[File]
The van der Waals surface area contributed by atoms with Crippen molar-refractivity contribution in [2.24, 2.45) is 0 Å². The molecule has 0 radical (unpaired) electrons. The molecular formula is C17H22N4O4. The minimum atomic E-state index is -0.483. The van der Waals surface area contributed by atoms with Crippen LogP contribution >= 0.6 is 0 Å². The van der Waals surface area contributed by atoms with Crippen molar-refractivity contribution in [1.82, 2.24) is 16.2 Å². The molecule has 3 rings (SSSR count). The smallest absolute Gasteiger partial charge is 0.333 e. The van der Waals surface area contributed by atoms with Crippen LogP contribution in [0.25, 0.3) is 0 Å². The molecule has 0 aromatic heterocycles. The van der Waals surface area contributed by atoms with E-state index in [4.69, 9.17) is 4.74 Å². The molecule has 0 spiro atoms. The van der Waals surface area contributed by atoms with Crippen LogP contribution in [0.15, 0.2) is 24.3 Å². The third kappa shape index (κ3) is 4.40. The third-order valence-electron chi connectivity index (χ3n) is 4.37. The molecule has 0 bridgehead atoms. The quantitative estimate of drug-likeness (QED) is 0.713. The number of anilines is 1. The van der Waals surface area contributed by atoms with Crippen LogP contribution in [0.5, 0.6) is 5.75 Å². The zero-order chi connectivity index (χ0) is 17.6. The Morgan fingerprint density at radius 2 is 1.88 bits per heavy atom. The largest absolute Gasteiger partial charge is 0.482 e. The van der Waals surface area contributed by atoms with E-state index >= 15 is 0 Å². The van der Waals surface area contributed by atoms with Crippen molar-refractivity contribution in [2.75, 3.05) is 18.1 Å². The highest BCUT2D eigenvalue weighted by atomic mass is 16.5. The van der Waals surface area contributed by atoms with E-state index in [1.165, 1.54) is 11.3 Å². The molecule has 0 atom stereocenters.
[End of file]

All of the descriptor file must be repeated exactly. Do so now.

The van der Waals surface area contributed by atoms with Crippen molar-refractivity contribution in [2.24, 2.45) is 0 Å². The molecule has 0 radical (unpaired) electrons. The molecular formula is C17H22N4O4. The minimum atomic E-state index is -0.483. The van der Waals surface area contributed by atoms with Crippen LogP contribution >= 0.6 is 0 Å². The van der Waals surface area contributed by atoms with Crippen molar-refractivity contribution in [1.82, 2.24) is 16.2 Å². The molecule has 3 rings (SSSR count). The smallest absolute Gasteiger partial charge is 0.333 e. The van der Waals surface area contributed by atoms with Crippen LogP contribution in [0.25, 0.3) is 0 Å². The molecule has 0 aromatic heterocycles. The van der Waals surface area contributed by atoms with E-state index in [4.69, 9.17) is 4.74 Å². The molecule has 0 spiro atoms. The van der Waals surface area contributed by atoms with Crippen LogP contribution in [0.15, 0.2) is 24.3 Å². The third kappa shape index (κ3) is 4.40. The third-order valence-electron chi connectivity index (χ3n) is 4.37. The molecule has 0 bridgehead atoms. The quantitative estimate of drug-likeness (QED) is 0.713. The number of anilines is 1. The van der Waals surface area contributed by atoms with Crippen LogP contribution in [0.5, 0.6) is 5.75 Å². The zero-order chi connectivity index (χ0) is 17.6. The Morgan fingerprint density at radius 2 is 1.88 bits per heavy atom. The largest absolute Gasteiger partial charge is 0.482 e. The van der Waals surface area contributed by atoms with E-state index >= 15 is 0 Å². The van der Waals surface area contributed by atoms with Crippen molar-refractivity contribution in [2.75, 3.05) is 18.1 Å². The highest BCUT2D eigenvalue weighted by atomic mass is 16.5. The van der Waals surface area contributed by atoms with E-state index in [1.165, 1.54) is 11.3 Å². The molecule has 0 atom stereocenters.